our opinion upon it, are in our power (i. 12. 37) • in our choice we are free (i. 12. 9, 17. 28, 19. 9); nothing that is external of us, not even Zeus, can overcome our choice: it alone can control itself, (i. 29. 12, ii. 1. 22, iv. 1, ii. 2. 3, iii. 3. 10, i. 1. 23, iv. 1. 69.) Our choice, however, is determined by our reason, which of all our faculties sees and tests itself and everything else. (i. 1. 4, i. 20.) Reason is our* guide (r& t^tj/jowk^j'), and capable of conquering all powers which are not subject to freedom (ii. 1. 39; comp. iii. 3) ; it is the govern­ing power given to man (rb Kvpieiov, i. 1. 7, 17. 21); hence only that which is irrational cannot be endured by it. (i. 2.) It is by his reason alone that man is distinguished from the brute (ii. 9. 2, iii. 1. 25): he who renounces his reason and allows himself to be guided by external things, is like a man who has forgotten his own face (i. 2. 14); and he who desires or repudiates that which is beyond his power, is not free. (i. 4. 19.)

That which is in accordance with reason coin­cides with that which is in accordance with nature and pleasing to God. (i. 12. 9, 26. 2, iii. 20. 13,

11. 10. 4, i. 12. 8.) Our resemblance to God (i.

12. 27), or our relationship to the Deity (i. 9. 1, 11), and the coincidence of our own will with the will of God (ii. 17. 22, comp. 19. 26, iii. 24. 95, iv. 1, 89. 103, 4. 39), consist in our acting in ac­cordance with reason and in freedom. Through reason our souls are as closely connected and mixed up with the Deity, as though they were parts of him (i. 14. 6, ii. 8. 11, 13, 17. 33) ; for mind, knowledge, and reason, constitute the essence of God, and are identical with the essence of good. (ii.8. 1, &c.) Let us therefore invoke God's assistance in our strife after the good (ii. 18. 29, comp. i. 6. 21), let us emulate him (ii. 14. 13), let us purify that which is our guide within us (iii. 22. 19), and let us be pure with the pure within us, and with the Deity! (ii. 18. 19.)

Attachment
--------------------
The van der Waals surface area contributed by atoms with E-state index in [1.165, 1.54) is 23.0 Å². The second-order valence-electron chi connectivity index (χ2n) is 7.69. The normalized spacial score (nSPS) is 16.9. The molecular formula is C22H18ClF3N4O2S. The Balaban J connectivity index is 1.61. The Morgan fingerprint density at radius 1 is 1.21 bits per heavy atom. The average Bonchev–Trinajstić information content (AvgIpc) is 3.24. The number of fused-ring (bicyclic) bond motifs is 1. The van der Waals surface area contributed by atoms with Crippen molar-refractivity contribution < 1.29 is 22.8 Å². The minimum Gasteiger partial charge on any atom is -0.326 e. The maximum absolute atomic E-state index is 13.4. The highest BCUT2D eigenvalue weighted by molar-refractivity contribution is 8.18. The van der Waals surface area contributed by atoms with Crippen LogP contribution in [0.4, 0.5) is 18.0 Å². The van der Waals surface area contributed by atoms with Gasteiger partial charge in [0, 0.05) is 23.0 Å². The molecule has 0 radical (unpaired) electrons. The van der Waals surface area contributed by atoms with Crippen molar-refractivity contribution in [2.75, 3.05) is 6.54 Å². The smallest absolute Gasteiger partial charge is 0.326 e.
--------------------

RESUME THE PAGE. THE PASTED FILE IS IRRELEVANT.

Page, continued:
The prophet within us, who announces to us the nature of good and evil (ii. 7- 2), is the daemon, the divine part of every one, his never-resting and incorruptible guardian, (i. 14. 12.) He manifests himself in our opinions, which have something common with one another and are agreeing with one another (i. 22.1); for they are the things which are self-evident, and which we feel obliged to carry into action, though we may combat them. (ii. 20. 1.) That which is good we must recognize as such a thing: wherever it appears, it draws us to­wards itself, and it is impossible to reject the con­ception of good. (iii. 3. 4, comp. i. 4. 1.) The opi* nions just described are the helps which nature has given to every one for discovering that which is true. (iv. 1. 51,) Wherever they are not recog­nized, as is the case with the followers of the New Academy, our mind and modesty become petrified, (i. 5. 3.) To investigate this criticism of what is in accordance with nature, and to master it in its application to individual things, is the object of all our scientific endeavours (i. 11. 15), and ths mastery is obtained only by the cultiva­tion of our mind and by education. (TratSeia; i. 2. 6, 22. 9, ii. 17. 7.) The practice in theory is the easier part; the application in life is the more dif­ficult one, and is the object of all theory, (i. 26. 3, 29.35.) We find that as far as practical appli­cation is concerned, many men are Epicureans and effeminate Peripatetics, though they profess the doctrines of the Stoics and Cynics, (ii. 19. 20, 12.